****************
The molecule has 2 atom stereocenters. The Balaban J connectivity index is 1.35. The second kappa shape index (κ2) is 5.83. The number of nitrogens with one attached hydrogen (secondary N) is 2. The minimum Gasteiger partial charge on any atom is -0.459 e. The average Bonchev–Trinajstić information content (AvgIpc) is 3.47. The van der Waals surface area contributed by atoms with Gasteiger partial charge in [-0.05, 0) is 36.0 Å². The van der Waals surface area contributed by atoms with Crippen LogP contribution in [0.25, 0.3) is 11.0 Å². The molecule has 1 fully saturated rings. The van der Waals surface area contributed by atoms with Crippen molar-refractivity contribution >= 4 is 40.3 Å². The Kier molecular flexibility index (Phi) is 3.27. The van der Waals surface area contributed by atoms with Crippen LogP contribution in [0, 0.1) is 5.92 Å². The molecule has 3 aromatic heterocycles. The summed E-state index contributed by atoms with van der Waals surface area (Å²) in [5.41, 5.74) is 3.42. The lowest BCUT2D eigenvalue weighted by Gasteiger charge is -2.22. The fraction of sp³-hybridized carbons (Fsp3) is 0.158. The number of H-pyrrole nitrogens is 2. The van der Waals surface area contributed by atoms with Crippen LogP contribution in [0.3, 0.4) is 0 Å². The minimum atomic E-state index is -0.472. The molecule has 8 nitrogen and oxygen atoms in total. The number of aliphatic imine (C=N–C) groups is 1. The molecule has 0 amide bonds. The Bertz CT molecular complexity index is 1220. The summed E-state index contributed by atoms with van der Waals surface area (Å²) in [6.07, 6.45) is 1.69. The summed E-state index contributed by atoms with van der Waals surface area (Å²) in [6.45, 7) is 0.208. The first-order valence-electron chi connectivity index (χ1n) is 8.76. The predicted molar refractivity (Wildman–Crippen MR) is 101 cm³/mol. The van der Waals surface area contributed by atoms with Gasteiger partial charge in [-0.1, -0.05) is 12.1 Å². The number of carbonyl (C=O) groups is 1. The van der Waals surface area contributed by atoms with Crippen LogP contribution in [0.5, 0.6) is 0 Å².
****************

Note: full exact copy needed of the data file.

The molecule has 2 atom stereocenters. The Balaban J connectivity index is 1.35. The second kappa shape index (κ2) is 5.83. The number of nitrogens with one attached hydrogen (secondary N) is 2. The minimum Gasteiger partial charge on any atom is -0.459 e. The average Bonchev–Trinajstić information content (AvgIpc) is 3.47. The van der Waals surface area contributed by atoms with Gasteiger partial charge in [-0.05, 0) is 36.0 Å². The van der Waals surface area contributed by atoms with Crippen LogP contribution in [0.25, 0.3) is 11.0 Å². The molecule has 1 fully saturated rings. The van der Waals surface area contributed by atoms with Crippen molar-refractivity contribution >= 4 is 40.3 Å². The Kier molecular flexibility index (Phi) is 3.27. The van der Waals surface area contributed by atoms with Crippen LogP contribution in [0, 0.1) is 5.92 Å². The molecule has 3 aromatic heterocycles. The summed E-state index contributed by atoms with van der Waals surface area (Å²) in [5.41, 5.74) is 3.42. The lowest BCUT2D eigenvalue weighted by Gasteiger charge is -2.22. The fraction of sp³-hybridized carbons (Fsp3) is 0.158. The number of H-pyrrole nitrogens is 2. The van der Waals surface area contributed by atoms with Crippen LogP contribution in [0.3, 0.4) is 0 Å². The minimum atomic E-state index is -0.472. The molecule has 8 nitrogen and oxygen atoms in total. The number of aliphatic imine (C=N–C) groups is 1. The molecule has 0 amide bonds. The Bertz CT molecular complexity index is 1220. The summed E-state index contributed by atoms with van der Waals surface area (Å²) in [6.07, 6.45) is 1.69. The summed E-state index contributed by atoms with van der Waals surface area (Å²) in [6.45, 7) is 0.208. The first-order valence-electron chi connectivity index (χ1n) is 8.76. The predicted molar refractivity (Wildman–Crippen MR) is 101 cm³/mol. The van der Waals surface area contributed by atoms with Gasteiger partial charge in [-0.1, -0.05) is 12.1 Å². The number of carbonyl (C=O) groups is 1. The van der Waals surface area contributed by atoms with Crippen LogP contribution in [0.5, 0.6) is 0 Å².